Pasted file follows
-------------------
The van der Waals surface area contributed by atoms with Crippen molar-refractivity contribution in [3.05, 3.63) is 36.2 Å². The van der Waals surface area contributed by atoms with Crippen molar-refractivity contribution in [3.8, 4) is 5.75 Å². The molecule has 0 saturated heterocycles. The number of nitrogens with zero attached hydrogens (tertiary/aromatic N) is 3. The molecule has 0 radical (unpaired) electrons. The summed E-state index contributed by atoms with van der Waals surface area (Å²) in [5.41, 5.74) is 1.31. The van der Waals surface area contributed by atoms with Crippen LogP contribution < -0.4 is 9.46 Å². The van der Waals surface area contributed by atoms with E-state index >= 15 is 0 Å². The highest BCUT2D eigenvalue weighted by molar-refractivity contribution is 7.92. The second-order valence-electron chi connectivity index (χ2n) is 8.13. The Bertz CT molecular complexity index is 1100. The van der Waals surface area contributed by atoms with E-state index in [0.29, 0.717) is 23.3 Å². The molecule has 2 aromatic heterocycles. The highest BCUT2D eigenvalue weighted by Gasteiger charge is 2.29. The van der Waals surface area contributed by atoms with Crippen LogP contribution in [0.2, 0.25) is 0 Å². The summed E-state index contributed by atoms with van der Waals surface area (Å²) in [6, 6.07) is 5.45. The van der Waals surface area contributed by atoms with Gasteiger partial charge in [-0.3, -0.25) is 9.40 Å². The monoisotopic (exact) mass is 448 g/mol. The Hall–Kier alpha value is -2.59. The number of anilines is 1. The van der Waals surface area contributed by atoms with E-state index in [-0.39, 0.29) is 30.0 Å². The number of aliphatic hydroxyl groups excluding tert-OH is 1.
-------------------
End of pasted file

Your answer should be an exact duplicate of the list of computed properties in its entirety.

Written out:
The van der Waals surface area contributed by atoms with Crippen molar-refractivity contribution in [3.05, 3.63) is 36.2 Å². The van der Waals surface area contributed by atoms with Crippen molar-refractivity contribution in [3.8, 4) is 5.75 Å². The molecule has 0 saturated heterocycles. The number of nitrogens with zero attached hydrogens (tertiary/aromatic N) is 3. The molecule has 0 radical (unpaired) electrons. The summed E-state index contributed by atoms with van der Waals surface area (Å²) in [5.41, 5.74) is 1.31. The van der Waals surface area contributed by atoms with Crippen LogP contribution < -0.4 is 9.46 Å². The van der Waals surface area contributed by atoms with E-state index >= 15 is 0 Å². The highest BCUT2D eigenvalue weighted by molar-refractivity contribution is 7.92. The second-order valence-electron chi connectivity index (χ2n) is 8.13. The Bertz CT molecular complexity index is 1100. The van der Waals surface area contributed by atoms with E-state index in [0.29, 0.717) is 23.3 Å². The molecule has 2 aromatic heterocycles. The highest BCUT2D eigenvalue weighted by Gasteiger charge is 2.29. The van der Waals surface area contributed by atoms with Crippen LogP contribution in [0.2, 0.25) is 0 Å². The summed E-state index contributed by atoms with van der Waals surface area (Å²) in [6, 6.07) is 5.45. The van der Waals surface area contributed by atoms with Gasteiger partial charge in [-0.3, -0.25) is 9.40 Å². The monoisotopic (exact) mass is 448 g/mol. The Hall–Kier alpha value is -2.59. The number of anilines is 1. The van der Waals surface area contributed by atoms with E-state index in [-0.39, 0.29) is 30.0 Å². The number of aliphatic hydroxyl groups excluding tert-OH is 1.